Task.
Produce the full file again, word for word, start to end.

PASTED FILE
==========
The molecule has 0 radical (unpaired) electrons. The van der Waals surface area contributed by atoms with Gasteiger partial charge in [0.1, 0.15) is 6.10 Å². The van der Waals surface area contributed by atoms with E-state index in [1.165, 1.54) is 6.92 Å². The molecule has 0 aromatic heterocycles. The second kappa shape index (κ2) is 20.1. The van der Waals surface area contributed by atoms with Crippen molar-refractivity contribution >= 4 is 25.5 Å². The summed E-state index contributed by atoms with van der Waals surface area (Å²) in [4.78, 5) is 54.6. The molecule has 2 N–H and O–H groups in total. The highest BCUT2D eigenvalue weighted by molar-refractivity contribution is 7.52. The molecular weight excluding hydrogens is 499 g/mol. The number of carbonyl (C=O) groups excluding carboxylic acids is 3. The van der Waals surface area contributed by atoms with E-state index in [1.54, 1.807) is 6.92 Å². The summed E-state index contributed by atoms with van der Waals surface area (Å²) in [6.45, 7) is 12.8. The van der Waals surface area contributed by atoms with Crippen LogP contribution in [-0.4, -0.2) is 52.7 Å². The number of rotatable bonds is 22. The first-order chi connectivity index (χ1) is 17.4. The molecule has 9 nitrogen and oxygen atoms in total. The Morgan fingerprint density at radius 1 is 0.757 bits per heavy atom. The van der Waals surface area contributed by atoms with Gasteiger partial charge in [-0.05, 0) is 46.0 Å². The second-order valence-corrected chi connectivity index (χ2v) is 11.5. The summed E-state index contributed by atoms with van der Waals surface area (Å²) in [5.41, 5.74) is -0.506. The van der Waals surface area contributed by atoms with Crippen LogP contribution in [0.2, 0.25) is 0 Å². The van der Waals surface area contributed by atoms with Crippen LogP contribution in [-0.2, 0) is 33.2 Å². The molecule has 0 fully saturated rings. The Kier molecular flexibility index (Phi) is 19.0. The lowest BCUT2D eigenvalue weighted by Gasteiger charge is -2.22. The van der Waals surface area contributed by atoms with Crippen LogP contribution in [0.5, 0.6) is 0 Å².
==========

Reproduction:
The molecule has 0 radical (unpaired) electrons. The van der Waals surface area contributed by atoms with Gasteiger partial charge in [0.1, 0.15) is 6.10 Å². The van der Waals surface area contributed by atoms with E-state index in [1.165, 1.54) is 6.92 Å². The molecule has 0 aromatic heterocycles. The second kappa shape index (κ2) is 20.1. The van der Waals surface area contributed by atoms with Crippen molar-refractivity contribution >= 4 is 25.5 Å². The summed E-state index contributed by atoms with van der Waals surface area (Å²) in [4.78, 5) is 54.6. The molecule has 2 N–H and O–H groups in total. The highest BCUT2D eigenvalue weighted by molar-refractivity contribution is 7.52. The molecular weight excluding hydrogens is 499 g/mol. The number of carbonyl (C=O) groups excluding carboxylic acids is 3. The van der Waals surface area contributed by atoms with E-state index in [1.54, 1.807) is 6.92 Å². The summed E-state index contributed by atoms with van der Waals surface area (Å²) in [6.45, 7) is 12.8. The van der Waals surface area contributed by atoms with Crippen LogP contribution in [-0.4, -0.2) is 52.7 Å². The number of rotatable bonds is 22. The first-order chi connectivity index (χ1) is 17.4. The molecule has 9 nitrogen and oxygen atoms in total. The Morgan fingerprint density at radius 1 is 0.757 bits per heavy atom. The van der Waals surface area contributed by atoms with Gasteiger partial charge in [-0.05, 0) is 46.0 Å². The second-order valence-corrected chi connectivity index (χ2v) is 11.5. The summed E-state index contributed by atoms with van der Waals surface area (Å²) in [5.41, 5.74) is -0.506. The van der Waals surface area contributed by atoms with Crippen LogP contribution in [0.2, 0.25) is 0 Å². The van der Waals surface area contributed by atoms with Crippen LogP contribution in [-0.2, 0) is 33.2 Å². The molecule has 0 fully saturated rings. The Kier molecular flexibility index (Phi) is 19.0. The lowest BCUT2D eigenvalue weighted by Gasteiger charge is -2.22. The van der Waals surface area contributed by atoms with Crippen LogP contribution in [0.5, 0.6) is 0 Å².